Today, the competitive Halo community finally received the clarity, and closure they’ve been waiting for – after months of rumors and speculation regarding the upcoming Halo 5 HCS Finals at DreamHack Atlanta, this November, being the final Halo 5 HCS tournament.
Well, it turns out those rumors were in fact true, as today 343i finally lifted the curtain on the future of competitive Halo and their plans, at least until Halo Infinite is out and ready. The announcement got straight to the point, confirming that the Halo 5 HCS finals at next months DreamHack will in fact be the final Halo 5 esports tournament for the Halo Champion Ship series. Despite Halo 5’s journey coming to the end on the HCS, the company also revealed what we can expect in the very near future in regards to Halo esports, as it seems they will be testing the waters and ultimately offering something for everyone – at least up until the arrival of Halo Infinite.
Moving forward, supporting grassroots community efforts within the competitive Halo scene seems to be a major focal point going forward. 343 realizes that while the HCS goes on break to reconfigure itself in preparation for Halo Infinite, the other Halo titles most certainly still have competitive potential, and that’s where the community comes in. The company will soon be unveiling a grassroots support program that will aimed at tournament organizers, content creators, etc across various Halo titles. Not only this, but it also seems like Microsoft tournaments for not only Halo 5, but also the Halo MCC will become much more prevalent moving forward, with Halo 3 in particular being a major focus, depending on it’s turnout and reaction at the DreamHack ATL 2v2 event.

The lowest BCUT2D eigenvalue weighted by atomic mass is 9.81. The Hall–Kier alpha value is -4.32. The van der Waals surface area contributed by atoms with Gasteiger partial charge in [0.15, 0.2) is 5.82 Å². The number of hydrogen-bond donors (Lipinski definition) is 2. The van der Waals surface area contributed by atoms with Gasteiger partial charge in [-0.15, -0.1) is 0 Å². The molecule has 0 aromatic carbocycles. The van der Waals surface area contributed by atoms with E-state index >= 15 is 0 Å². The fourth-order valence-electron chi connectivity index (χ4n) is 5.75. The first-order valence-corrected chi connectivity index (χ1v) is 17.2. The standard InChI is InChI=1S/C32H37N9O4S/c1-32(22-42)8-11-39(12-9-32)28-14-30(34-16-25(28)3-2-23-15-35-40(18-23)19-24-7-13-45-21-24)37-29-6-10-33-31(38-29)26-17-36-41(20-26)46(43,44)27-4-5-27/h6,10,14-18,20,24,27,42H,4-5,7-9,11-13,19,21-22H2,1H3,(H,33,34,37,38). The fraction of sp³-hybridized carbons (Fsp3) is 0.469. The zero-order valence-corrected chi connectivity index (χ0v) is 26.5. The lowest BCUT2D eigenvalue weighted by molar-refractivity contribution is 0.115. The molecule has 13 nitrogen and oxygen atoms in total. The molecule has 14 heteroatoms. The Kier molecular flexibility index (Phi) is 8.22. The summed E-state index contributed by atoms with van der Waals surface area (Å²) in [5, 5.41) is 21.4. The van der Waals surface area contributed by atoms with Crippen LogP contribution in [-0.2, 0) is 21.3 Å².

Halo Infinite was the final focal point the company touched on in the announcement, and while we didn’t receive any crazy announcements about the game, when we can expect it, or even what they have in store regarding it’s competitive elements – they did state the Halo esports team is working hard alongside the development team to truly deliver something special.
All in all, the competitive Halo community has quite a handful of options going forward, up until the release of Halo Infinite. Unlike many other competitive video game scenes, Halo has a rich history, and even still – a dedicated fanbase for a good handful of it’s entries; and with roughly all of it’s entries available to play online, and via LAN through the Halo MCC – we could easily see an esports revival of some of the classic, fan favorite Halo titles moving forward. It’s really up to the community. With more information soon to be revealed during DreamHack Atlanta in regards to the Grassroots program, it will be interested to see exactly what the Halo esports team at 343 will be offering to help kick things off for the community. I am looking forward to hearing about it, and reporting back to you all.